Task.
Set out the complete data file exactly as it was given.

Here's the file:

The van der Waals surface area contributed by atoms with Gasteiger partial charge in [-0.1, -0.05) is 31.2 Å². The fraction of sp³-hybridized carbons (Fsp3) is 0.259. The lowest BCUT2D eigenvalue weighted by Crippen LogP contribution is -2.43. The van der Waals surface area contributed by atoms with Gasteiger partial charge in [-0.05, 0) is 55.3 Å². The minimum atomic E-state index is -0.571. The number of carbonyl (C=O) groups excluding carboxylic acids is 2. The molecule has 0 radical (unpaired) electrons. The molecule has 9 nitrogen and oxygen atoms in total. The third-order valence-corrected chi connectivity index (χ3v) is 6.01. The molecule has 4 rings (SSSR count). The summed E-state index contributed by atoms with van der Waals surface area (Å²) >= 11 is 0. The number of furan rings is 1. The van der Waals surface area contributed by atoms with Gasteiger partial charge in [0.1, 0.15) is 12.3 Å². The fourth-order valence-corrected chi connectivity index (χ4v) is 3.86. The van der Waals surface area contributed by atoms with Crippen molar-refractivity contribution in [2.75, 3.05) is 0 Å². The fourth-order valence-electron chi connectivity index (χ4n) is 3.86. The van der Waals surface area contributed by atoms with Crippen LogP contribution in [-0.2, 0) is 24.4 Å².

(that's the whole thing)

The van der Waals surface area contributed by atoms with Gasteiger partial charge in [-0.1, -0.05) is 31.2 Å². The fraction of sp³-hybridized carbons (Fsp3) is 0.259. The lowest BCUT2D eigenvalue weighted by Crippen LogP contribution is -2.43. The van der Waals surface area contributed by atoms with Gasteiger partial charge in [-0.05, 0) is 55.3 Å². The minimum atomic E-state index is -0.571. The number of carbonyl (C=O) groups excluding carboxylic acids is 2. The molecule has 0 radical (unpaired) electrons. The molecule has 9 nitrogen and oxygen atoms in total. The third-order valence-corrected chi connectivity index (χ3v) is 6.01. The molecule has 4 rings (SSSR count). The summed E-state index contributed by atoms with van der Waals surface area (Å²) >= 11 is 0. The number of furan rings is 1. The van der Waals surface area contributed by atoms with Gasteiger partial charge in [0.1, 0.15) is 12.3 Å². The fourth-order valence-corrected chi connectivity index (χ4v) is 3.86. The van der Waals surface area contributed by atoms with Crippen molar-refractivity contribution in [2.75, 3.05) is 0 Å². The fourth-order valence-electron chi connectivity index (χ4n) is 3.86. The van der Waals surface area contributed by atoms with Crippen LogP contribution in [-0.2, 0) is 24.4 Å².